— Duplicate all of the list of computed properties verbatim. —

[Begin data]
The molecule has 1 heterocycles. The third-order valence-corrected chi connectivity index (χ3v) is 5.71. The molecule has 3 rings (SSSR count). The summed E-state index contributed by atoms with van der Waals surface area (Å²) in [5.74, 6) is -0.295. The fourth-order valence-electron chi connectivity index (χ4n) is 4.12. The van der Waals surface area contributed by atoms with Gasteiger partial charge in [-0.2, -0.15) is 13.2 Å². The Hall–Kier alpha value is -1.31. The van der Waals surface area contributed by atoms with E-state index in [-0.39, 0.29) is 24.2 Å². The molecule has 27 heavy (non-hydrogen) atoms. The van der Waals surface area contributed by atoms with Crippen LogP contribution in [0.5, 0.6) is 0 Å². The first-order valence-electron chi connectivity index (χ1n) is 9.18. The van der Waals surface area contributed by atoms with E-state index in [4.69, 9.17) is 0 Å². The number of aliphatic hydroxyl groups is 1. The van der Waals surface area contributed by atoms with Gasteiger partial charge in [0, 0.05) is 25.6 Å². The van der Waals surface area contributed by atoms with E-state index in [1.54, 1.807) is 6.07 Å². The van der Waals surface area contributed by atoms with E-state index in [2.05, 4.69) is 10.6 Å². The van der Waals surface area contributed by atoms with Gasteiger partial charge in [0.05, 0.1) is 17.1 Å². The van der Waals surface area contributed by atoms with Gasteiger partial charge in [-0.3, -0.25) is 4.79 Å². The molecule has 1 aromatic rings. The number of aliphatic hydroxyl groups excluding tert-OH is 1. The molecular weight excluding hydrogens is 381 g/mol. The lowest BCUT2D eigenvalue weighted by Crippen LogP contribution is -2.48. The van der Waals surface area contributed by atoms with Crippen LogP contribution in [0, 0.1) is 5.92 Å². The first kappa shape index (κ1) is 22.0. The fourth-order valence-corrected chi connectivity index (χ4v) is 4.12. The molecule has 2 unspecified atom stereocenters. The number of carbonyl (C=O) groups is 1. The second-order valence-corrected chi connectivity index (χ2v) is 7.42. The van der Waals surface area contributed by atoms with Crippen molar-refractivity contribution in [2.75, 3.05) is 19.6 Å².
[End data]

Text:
The molecule has 1 heterocycles. The third-order valence-corrected chi connectivity index (χ3v) is 5.71. The molecule has 3 rings (SSSR count). The summed E-state index contributed by atoms with van der Waals surface area (Å²) in [5.74, 6) is -0.295. The fourth-order valence-electron chi connectivity index (χ4n) is 4.12. The van der Waals surface area contributed by atoms with Gasteiger partial charge in [-0.2, -0.15) is 13.2 Å². The Hall–Kier alpha value is -1.31. The van der Waals surface area contributed by atoms with E-state index in [-0.39, 0.29) is 24.2 Å². The molecule has 27 heavy (non-hydrogen) atoms. The van der Waals surface area contributed by atoms with Crippen LogP contribution in [0.5, 0.6) is 0 Å². The first-order valence-electron chi connectivity index (χ1n) is 9.18. The van der Waals surface area contributed by atoms with E-state index in [4.69, 9.17) is 0 Å². The number of aliphatic hydroxyl groups is 1. The van der Waals surface area contributed by atoms with Gasteiger partial charge in [0, 0.05) is 25.6 Å². The van der Waals surface area contributed by atoms with E-state index in [1.54, 1.807) is 6.07 Å². The van der Waals surface area contributed by atoms with E-state index in [2.05, 4.69) is 10.6 Å². The van der Waals surface area contributed by atoms with Gasteiger partial charge in [0.05, 0.1) is 17.1 Å². The van der Waals surface area contributed by atoms with Gasteiger partial charge in [-0.3, -0.25) is 4.79 Å². The molecule has 1 aromatic rings. The number of aliphatic hydroxyl groups excluding tert-OH is 1. The molecular weight excluding hydrogens is 381 g/mol. The lowest BCUT2D eigenvalue weighted by Crippen LogP contribution is -2.48. The van der Waals surface area contributed by atoms with Crippen LogP contribution in [0, 0.1) is 5.92 Å². The first kappa shape index (κ1) is 22.0. The fourth-order valence-corrected chi connectivity index (χ4v) is 4.12. The molecule has 2 unspecified atom stereocenters. The number of carbonyl (C=O) groups is 1. The second-order valence-corrected chi connectivity index (χ2v) is 7.42. The van der Waals surface area contributed by atoms with Crippen molar-refractivity contribution in [2.75, 3.05) is 19.6 Å².